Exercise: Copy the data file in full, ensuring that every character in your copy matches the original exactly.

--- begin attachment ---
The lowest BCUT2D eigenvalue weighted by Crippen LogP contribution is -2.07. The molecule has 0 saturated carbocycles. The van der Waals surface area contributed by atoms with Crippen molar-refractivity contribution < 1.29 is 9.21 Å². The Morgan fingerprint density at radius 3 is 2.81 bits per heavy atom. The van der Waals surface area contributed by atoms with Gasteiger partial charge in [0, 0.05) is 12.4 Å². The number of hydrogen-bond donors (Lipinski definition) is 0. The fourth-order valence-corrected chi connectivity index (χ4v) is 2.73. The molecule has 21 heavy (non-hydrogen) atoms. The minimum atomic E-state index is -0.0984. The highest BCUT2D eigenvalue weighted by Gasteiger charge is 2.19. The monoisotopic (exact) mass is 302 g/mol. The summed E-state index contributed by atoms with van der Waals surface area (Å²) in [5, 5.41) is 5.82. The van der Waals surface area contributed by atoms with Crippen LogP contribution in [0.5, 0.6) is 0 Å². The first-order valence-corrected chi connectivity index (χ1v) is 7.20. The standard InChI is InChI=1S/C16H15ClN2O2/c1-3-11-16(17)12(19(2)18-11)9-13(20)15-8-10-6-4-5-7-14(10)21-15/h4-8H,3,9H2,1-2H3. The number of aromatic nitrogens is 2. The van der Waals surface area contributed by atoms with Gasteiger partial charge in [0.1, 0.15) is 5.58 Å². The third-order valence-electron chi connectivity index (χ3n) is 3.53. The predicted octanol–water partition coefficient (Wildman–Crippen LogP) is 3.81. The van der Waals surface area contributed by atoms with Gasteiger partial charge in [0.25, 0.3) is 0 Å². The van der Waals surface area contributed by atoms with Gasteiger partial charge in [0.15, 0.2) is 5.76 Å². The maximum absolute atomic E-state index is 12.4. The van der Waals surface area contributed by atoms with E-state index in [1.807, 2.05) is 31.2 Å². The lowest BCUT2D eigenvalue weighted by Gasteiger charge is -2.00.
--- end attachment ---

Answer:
The lowest BCUT2D eigenvalue weighted by Crippen LogP contribution is -2.07. The molecule has 0 saturated carbocycles. The van der Waals surface area contributed by atoms with Crippen molar-refractivity contribution < 1.29 is 9.21 Å². The Morgan fingerprint density at radius 3 is 2.81 bits per heavy atom. The van der Waals surface area contributed by atoms with Gasteiger partial charge in [0, 0.05) is 12.4 Å². The number of hydrogen-bond donors (Lipinski definition) is 0. The fourth-order valence-corrected chi connectivity index (χ4v) is 2.73. The molecule has 21 heavy (non-hydrogen) atoms. The minimum atomic E-state index is -0.0984. The highest BCUT2D eigenvalue weighted by Gasteiger charge is 2.19. The monoisotopic (exact) mass is 302 g/mol. The summed E-state index contributed by atoms with van der Waals surface area (Å²) in [5, 5.41) is 5.82. The van der Waals surface area contributed by atoms with Crippen LogP contribution in [0.5, 0.6) is 0 Å². The first-order valence-corrected chi connectivity index (χ1v) is 7.20. The standard InChI is InChI=1S/C16H15ClN2O2/c1-3-11-16(17)12(19(2)18-11)9-13(20)15-8-10-6-4-5-7-14(10)21-15/h4-8H,3,9H2,1-2H3. The number of aromatic nitrogens is 2. The van der Waals surface area contributed by atoms with Gasteiger partial charge in [0.1, 0.15) is 5.58 Å². The third-order valence-electron chi connectivity index (χ3n) is 3.53. The predicted octanol–water partition coefficient (Wildman–Crippen LogP) is 3.81. The van der Waals surface area contributed by atoms with Gasteiger partial charge in [0.25, 0.3) is 0 Å². The van der Waals surface area contributed by atoms with Gasteiger partial charge in [0.15, 0.2) is 5.76 Å². The maximum absolute atomic E-state index is 12.4. The van der Waals surface area contributed by atoms with E-state index in [1.807, 2.05) is 31.2 Å². The lowest BCUT2D eigenvalue weighted by Gasteiger charge is -2.00.